bookstore, you’re out of luck for the cost of that book.
If you or your college bound student is looking
for a complete overview of financing sources to pay for college,
here is a complete, though brief, five page summary covering everything
from federal financing sources to alternative and creative ways to pay for school.
Reasons why a person may not qualify for the AOC (American
(1) If your adjusted gross income is over 80k for individuals or 160k for
marrieds, the credit begins to phase out
(2) The student is enrolled less than half-time
(3) The student is in more than his fourth year of post secondary education. — You
only get four years to work on your degree on this government program. If
you’re on the five or six year plan, you don’t get this credit for the extra years.
One final AOC observation:
For higher income households, where the income level is so high that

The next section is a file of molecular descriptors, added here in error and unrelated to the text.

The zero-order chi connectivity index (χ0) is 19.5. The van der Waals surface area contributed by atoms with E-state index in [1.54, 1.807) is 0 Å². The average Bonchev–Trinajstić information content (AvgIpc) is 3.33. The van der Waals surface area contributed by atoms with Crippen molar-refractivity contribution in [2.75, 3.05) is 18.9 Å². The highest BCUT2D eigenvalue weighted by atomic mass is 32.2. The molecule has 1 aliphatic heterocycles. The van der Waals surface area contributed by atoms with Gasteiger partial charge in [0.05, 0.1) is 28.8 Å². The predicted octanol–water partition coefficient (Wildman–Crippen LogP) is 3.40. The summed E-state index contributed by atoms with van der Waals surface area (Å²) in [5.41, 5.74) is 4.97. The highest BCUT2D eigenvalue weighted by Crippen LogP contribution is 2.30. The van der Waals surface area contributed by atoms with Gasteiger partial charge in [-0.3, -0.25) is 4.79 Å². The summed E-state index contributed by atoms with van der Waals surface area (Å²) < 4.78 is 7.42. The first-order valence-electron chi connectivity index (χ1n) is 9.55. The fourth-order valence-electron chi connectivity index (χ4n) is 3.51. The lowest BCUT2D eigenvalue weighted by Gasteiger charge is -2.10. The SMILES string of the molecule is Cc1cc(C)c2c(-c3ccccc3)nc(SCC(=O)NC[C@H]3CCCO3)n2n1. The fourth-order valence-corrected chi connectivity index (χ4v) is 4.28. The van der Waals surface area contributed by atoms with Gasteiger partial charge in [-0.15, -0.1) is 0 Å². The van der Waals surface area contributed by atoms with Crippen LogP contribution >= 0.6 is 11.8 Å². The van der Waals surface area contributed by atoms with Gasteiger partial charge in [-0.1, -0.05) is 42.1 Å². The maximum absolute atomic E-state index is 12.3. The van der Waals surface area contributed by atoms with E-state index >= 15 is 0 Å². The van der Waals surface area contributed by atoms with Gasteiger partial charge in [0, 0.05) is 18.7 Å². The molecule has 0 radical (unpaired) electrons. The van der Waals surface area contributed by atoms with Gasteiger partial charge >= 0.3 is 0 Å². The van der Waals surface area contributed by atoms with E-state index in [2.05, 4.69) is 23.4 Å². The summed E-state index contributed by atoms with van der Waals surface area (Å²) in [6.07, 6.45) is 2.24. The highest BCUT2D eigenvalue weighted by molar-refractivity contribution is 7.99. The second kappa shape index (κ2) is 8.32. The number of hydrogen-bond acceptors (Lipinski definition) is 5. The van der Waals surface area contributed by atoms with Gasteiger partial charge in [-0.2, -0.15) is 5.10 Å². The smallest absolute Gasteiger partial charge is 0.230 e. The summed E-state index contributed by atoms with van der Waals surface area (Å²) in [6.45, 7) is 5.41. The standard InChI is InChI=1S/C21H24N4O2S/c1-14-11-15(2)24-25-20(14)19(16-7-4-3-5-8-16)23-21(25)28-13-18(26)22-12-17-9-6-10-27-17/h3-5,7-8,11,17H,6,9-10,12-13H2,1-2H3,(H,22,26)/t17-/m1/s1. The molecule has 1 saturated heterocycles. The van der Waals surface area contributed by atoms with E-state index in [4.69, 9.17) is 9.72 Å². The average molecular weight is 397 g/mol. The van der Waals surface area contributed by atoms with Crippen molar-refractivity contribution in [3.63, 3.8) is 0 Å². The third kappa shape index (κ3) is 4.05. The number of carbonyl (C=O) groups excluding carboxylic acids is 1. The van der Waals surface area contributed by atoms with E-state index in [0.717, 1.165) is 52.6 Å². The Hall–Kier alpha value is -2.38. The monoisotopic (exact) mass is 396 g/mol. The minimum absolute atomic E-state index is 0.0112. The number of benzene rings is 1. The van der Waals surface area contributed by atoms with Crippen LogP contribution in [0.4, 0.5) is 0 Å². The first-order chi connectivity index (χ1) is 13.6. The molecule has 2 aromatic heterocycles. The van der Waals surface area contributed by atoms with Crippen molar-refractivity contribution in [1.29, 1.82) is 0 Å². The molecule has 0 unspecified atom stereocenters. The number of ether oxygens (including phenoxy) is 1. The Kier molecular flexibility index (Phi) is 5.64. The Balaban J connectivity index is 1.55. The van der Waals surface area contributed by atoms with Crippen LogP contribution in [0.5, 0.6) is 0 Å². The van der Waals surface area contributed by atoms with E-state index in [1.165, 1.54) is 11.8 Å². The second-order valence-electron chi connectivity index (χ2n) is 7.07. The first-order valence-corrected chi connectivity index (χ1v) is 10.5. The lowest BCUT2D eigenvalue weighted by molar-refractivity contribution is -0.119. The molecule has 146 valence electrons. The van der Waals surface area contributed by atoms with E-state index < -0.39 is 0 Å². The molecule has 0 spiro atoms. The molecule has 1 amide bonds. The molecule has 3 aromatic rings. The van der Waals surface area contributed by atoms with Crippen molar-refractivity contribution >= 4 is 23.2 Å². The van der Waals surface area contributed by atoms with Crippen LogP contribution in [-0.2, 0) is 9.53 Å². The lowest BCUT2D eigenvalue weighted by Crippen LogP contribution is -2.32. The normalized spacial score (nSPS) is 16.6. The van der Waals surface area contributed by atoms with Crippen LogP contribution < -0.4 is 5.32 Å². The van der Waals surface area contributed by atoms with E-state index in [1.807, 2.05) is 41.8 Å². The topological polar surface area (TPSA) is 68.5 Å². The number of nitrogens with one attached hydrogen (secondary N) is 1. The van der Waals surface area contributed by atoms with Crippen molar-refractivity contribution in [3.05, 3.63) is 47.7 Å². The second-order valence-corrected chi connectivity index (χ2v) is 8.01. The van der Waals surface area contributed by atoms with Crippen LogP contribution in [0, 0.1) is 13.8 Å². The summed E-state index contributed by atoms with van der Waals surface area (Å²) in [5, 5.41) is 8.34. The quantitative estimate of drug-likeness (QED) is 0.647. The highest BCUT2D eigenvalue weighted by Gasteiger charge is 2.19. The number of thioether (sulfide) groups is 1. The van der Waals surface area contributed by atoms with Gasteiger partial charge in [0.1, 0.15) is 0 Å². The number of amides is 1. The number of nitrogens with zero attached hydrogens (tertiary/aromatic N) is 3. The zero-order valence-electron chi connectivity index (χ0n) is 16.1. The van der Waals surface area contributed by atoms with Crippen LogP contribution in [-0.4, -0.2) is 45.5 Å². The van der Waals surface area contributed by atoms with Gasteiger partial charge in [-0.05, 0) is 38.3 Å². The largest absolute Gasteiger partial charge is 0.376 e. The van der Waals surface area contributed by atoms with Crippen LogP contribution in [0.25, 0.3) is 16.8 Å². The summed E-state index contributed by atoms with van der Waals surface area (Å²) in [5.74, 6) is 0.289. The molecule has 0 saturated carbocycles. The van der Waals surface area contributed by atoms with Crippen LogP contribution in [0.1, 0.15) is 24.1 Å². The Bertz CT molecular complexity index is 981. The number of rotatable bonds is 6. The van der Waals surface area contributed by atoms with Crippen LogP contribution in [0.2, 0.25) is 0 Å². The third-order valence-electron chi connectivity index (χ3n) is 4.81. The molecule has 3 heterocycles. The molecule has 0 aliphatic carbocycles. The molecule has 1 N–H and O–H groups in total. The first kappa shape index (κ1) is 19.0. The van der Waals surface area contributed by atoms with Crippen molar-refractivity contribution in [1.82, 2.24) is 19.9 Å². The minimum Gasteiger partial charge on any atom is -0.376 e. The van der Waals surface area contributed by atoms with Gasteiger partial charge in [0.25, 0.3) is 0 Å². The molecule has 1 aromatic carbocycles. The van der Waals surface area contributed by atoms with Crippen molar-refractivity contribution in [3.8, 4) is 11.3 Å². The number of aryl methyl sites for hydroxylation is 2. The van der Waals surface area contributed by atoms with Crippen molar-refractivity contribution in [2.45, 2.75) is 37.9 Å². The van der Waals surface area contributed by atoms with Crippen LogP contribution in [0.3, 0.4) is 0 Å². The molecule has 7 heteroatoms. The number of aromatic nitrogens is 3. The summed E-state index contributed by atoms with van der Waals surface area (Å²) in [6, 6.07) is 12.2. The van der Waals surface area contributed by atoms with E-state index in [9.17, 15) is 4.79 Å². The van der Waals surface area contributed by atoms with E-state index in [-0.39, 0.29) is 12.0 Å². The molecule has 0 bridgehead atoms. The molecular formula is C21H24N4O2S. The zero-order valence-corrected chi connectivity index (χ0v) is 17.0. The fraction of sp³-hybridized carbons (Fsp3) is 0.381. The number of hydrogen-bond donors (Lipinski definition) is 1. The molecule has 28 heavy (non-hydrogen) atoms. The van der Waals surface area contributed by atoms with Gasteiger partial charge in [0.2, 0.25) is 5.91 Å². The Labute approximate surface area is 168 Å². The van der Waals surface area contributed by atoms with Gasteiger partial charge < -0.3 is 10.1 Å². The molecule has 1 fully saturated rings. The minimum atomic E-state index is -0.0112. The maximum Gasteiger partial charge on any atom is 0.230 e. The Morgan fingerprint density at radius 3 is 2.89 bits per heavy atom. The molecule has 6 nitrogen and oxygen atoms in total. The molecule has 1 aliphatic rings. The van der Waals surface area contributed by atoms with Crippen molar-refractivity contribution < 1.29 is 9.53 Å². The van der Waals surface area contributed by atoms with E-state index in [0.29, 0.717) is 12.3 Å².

you are phased out of not only the AOC but your exemptions for each
dependent begin to phase out, it could be more beneficial in some
cases for the parent/guardian taxpayer to not claim the normal tax
exemption for the student and thereby allow the student herself to
claim the AOC credit on her tax return.
There can be situations where the overall tax burden, counting both the
income tax on the students and the income tax on the parents households
together could be optimized in this fashion. If you believe this
situation may apply to your family you could calculate out both tax
returns both ways and see which way let’s you keep the most of your